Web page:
Can you imagine the Pope's position?  How embarrassing!  He was caught in the cross hairs of this reformer and found that he had little to no control over the ensuing events.  He was used to being the only voice for the church.  Surely, that’s the orderly way to do things!  The Pope commanded that Luther’s books be burned, but that only caused more of Luther's writings to be printed.  He excommunicated Luther, but Luther refused to go away…  In fact, many people decided Luther made a heckuva lot more sense than the Pope.

The Pope refused to work things out with Luther.  Why?  Because he was the de facto head of the church and Christ’s Vicar on earth and, gosh darn it, everyone was supposed to do what he said!  He was THE AUTHORITY, and people needed to obey him.  You know, he was the dad and Luther was the kid in the chain of command.  However, the more the Pope denounced Martin Luther, the more Luther’s cause grew until a break was made from Rome. You can’t get anymore disunified than that!  They called these folks the Protestants: note the word 'protest'.  Isn’t protesting against church leaders something the Bible forbids?

The Gutenberg Press was essential to the dissemination of Luther’s ideas.  An argument could be made that he was the original blogger.  The Catholic Church had virtually no checks and balances.  The Pope controlled the mass, the writings, the salvation, the doctrine and the pulpit.  He lived high on the hog.  Lots of wine, women, and song were de riguer.  The Gutenberg Press changed all of that forever.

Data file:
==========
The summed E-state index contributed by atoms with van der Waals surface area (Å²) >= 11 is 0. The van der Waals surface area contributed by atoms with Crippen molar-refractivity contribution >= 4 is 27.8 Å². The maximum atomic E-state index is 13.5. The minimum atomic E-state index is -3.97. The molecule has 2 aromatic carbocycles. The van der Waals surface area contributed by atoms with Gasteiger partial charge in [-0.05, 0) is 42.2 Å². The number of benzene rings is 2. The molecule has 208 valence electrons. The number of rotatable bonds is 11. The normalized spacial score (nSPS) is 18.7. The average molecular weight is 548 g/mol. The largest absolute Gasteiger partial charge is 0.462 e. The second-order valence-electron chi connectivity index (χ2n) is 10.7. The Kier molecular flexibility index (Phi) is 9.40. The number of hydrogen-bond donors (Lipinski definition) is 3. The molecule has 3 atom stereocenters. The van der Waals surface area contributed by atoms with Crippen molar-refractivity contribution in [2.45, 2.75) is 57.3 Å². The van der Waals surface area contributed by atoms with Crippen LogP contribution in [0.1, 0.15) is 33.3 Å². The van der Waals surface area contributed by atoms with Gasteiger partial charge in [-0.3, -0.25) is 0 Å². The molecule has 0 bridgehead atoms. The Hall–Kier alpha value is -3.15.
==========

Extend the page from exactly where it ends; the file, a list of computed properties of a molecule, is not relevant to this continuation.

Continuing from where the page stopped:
Here's a quote from Wikipedia:  “Printing was also a factor in the Reformation: Martin Luther found that the 95 Theses, which he posted on the door of his church, were printed and circulated widely; subsequently he also issued broadsheets outlining his anti-indulgences position (ironically, indulgences were one of the first items Gutenberg had printed).”

Tomorrow we'll move into the 21st century and compare the Internet to the printing press and see if there is a new sort of “reformation” afoot.